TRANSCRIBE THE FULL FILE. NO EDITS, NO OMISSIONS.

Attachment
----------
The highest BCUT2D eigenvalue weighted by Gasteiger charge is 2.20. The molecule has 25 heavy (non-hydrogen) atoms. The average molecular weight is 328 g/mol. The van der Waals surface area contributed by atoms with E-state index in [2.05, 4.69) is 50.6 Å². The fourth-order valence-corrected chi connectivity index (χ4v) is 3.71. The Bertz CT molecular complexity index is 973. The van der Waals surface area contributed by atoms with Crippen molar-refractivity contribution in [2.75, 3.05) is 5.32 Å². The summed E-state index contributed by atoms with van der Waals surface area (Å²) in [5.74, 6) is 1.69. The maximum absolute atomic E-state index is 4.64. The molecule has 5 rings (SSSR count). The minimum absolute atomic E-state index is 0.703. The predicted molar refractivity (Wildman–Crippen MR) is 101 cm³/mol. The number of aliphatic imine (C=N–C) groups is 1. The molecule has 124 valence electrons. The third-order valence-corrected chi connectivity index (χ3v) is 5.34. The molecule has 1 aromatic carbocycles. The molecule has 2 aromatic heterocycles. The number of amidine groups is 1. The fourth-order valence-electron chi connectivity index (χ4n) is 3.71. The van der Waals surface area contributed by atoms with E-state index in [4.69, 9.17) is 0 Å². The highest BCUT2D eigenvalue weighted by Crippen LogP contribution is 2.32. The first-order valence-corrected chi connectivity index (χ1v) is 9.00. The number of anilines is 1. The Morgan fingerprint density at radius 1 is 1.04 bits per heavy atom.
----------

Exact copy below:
The highest BCUT2D eigenvalue weighted by Gasteiger charge is 2.20. The molecule has 25 heavy (non-hydrogen) atoms. The average molecular weight is 328 g/mol. The van der Waals surface area contributed by atoms with E-state index in [2.05, 4.69) is 50.6 Å². The fourth-order valence-corrected chi connectivity index (χ4v) is 3.71. The Bertz CT molecular complexity index is 973. The van der Waals surface area contributed by atoms with Crippen molar-refractivity contribution in [2.75, 3.05) is 5.32 Å². The summed E-state index contributed by atoms with van der Waals surface area (Å²) in [5.74, 6) is 1.69. The maximum absolute atomic E-state index is 4.64. The molecule has 5 rings (SSSR count). The minimum absolute atomic E-state index is 0.703. The predicted molar refractivity (Wildman–Crippen MR) is 101 cm³/mol. The number of aliphatic imine (C=N–C) groups is 1. The molecule has 124 valence electrons. The third-order valence-corrected chi connectivity index (χ3v) is 5.34. The molecule has 1 aromatic carbocycles. The molecule has 2 aromatic heterocycles. The number of amidine groups is 1. The fourth-order valence-electron chi connectivity index (χ4n) is 3.71. The van der Waals surface area contributed by atoms with E-state index in [4.69, 9.17) is 0 Å². The highest BCUT2D eigenvalue weighted by Crippen LogP contribution is 2.32. The first-order valence-corrected chi connectivity index (χ1v) is 9.00. The number of anilines is 1. The Morgan fingerprint density at radius 1 is 1.04 bits per heavy atom.